Commenting on the ruling by the European Court on the indeterminate sentence for public protection (IPP), Juliet Lyon, director of the Prison Reform Trust, said:
“This judgement should prompt the new Secretary of State to institute a review of the cases of over 3,500 people held beyond their indeterminate sentence tariff dates, use his discretion under the Legal Aid, Sentencing and Punishment of Offenders Act (2012) to change the release test and eradicate a stain on our justice system.
“It is shaming to have so many people locked up in our prisons, not for what they have done but for what they might do in the future. Many of these prisoners are condemned to years of uncertainty during which time they must somehow prove, from the confines of a bleak overcrowded jail, that they no longer present a risk to the public. The means to do this, attendance at scarce and not always reliable offending behaviour programmes, is barred to people with a mental illness, learning disability, many on medication and anyone with a low IQ score, trapping these most vulnerable people in a maze with no exit.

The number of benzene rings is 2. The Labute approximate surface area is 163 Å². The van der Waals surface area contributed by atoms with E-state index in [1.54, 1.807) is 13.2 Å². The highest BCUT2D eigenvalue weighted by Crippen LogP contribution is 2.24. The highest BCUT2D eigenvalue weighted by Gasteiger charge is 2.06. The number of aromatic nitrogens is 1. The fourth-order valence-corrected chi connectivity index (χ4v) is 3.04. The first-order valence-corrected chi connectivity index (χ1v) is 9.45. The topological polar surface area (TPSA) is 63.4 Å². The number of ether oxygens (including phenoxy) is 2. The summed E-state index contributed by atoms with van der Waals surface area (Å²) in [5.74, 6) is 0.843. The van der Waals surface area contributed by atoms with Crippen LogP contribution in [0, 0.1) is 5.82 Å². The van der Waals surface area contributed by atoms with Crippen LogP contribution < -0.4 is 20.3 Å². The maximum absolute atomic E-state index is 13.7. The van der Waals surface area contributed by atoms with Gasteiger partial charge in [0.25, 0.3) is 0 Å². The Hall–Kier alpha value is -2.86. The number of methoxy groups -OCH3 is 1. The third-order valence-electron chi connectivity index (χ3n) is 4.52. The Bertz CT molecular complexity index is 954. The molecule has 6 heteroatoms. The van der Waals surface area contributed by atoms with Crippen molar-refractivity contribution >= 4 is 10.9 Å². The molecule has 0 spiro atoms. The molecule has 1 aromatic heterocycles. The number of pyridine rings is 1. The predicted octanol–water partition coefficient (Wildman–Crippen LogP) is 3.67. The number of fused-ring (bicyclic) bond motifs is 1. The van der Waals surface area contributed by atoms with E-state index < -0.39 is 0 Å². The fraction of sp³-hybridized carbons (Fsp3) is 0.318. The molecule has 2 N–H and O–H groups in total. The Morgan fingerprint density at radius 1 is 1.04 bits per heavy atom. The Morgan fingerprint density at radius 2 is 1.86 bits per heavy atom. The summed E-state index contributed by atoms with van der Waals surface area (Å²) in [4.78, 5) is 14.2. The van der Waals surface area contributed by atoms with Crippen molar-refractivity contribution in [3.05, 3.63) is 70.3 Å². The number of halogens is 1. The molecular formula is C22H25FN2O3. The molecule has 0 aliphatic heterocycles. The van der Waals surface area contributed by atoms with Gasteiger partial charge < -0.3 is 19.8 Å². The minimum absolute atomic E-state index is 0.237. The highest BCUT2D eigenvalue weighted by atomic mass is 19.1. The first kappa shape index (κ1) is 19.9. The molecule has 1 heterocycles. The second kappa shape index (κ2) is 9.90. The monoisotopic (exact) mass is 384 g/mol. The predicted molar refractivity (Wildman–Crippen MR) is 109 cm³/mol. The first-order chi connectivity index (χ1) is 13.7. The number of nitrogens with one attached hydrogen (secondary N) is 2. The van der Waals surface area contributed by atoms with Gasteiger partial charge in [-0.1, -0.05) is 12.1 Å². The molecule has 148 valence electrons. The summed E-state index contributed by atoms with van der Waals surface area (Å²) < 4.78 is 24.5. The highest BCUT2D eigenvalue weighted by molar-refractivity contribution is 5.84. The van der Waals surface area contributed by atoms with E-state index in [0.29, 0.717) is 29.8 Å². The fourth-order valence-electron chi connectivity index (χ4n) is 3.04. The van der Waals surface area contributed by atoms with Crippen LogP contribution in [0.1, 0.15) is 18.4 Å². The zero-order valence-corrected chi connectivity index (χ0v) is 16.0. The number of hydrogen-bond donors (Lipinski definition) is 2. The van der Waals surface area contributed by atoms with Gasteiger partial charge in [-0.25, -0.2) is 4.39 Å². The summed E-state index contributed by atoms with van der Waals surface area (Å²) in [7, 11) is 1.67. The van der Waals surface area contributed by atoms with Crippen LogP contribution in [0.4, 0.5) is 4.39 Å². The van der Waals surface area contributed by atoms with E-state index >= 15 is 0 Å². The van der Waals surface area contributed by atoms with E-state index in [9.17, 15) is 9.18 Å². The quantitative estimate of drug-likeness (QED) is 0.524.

“Two approaches to our advice and information team help to illustrate this point. One concerned a person who received an IPP with a 71 day tariff and is now in his 5th year of imprisonment. The second involved someone with a brain injury, who was ineligible for offending behaviour courses and deemed, as a result, to be unable to make progress towards release.
"To put matters right, more trust could be placed in prison governors and staff, probation and the Parole Board to determine the risk to the public presented by a few dangerous people rather than relying on the current obstacle race facing so many prisoners and their families.
“The IPP has attracted near universal criticism from judges, Parole Board members, the prisons inspectorate, the prison governors’ association, staff and prisoners and families alike. Now government has abolished the Kafkaesque indeterminate sentence for public protection, it’s time to return to a sensible system of fairness, proportionality and just deserts.”